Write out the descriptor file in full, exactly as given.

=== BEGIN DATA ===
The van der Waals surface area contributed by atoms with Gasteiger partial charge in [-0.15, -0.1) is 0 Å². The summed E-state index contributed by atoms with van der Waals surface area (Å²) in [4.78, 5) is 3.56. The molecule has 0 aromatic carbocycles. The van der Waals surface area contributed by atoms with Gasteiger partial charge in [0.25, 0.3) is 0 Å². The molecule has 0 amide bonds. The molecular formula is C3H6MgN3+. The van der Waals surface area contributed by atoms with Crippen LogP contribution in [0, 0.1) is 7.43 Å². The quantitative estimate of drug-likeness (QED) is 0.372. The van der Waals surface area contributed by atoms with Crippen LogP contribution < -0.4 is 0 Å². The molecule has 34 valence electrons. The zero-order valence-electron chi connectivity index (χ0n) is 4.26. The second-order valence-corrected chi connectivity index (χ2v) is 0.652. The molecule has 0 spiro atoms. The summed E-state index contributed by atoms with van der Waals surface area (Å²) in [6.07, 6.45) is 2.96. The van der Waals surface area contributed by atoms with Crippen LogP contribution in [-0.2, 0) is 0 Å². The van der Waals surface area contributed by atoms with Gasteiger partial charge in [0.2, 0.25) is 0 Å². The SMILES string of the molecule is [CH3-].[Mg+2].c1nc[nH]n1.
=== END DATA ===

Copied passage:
The van der Waals surface area contributed by atoms with Gasteiger partial charge in [-0.15, -0.1) is 0 Å². The summed E-state index contributed by atoms with van der Waals surface area (Å²) in [4.78, 5) is 3.56. The molecule has 0 aromatic carbocycles. The van der Waals surface area contributed by atoms with Gasteiger partial charge in [0.25, 0.3) is 0 Å². The molecule has 0 amide bonds. The molecular formula is C3H6MgN3+. The van der Waals surface area contributed by atoms with Crippen LogP contribution in [0, 0.1) is 7.43 Å². The quantitative estimate of drug-likeness (QED) is 0.372. The van der Waals surface area contributed by atoms with Crippen LogP contribution < -0.4 is 0 Å². The molecule has 34 valence electrons. The zero-order valence-electron chi connectivity index (χ0n) is 4.26. The second-order valence-corrected chi connectivity index (χ2v) is 0.652. The molecule has 0 spiro atoms. The summed E-state index contributed by atoms with van der Waals surface area (Å²) in [6.07, 6.45) is 2.96. The van der Waals surface area contributed by atoms with Crippen LogP contribution in [-0.2, 0) is 0 Å². The van der Waals surface area contributed by atoms with Gasteiger partial charge in [0.2, 0.25) is 0 Å². The SMILES string of the molecule is [CH3-].[Mg+2].c1nc[nH]n1.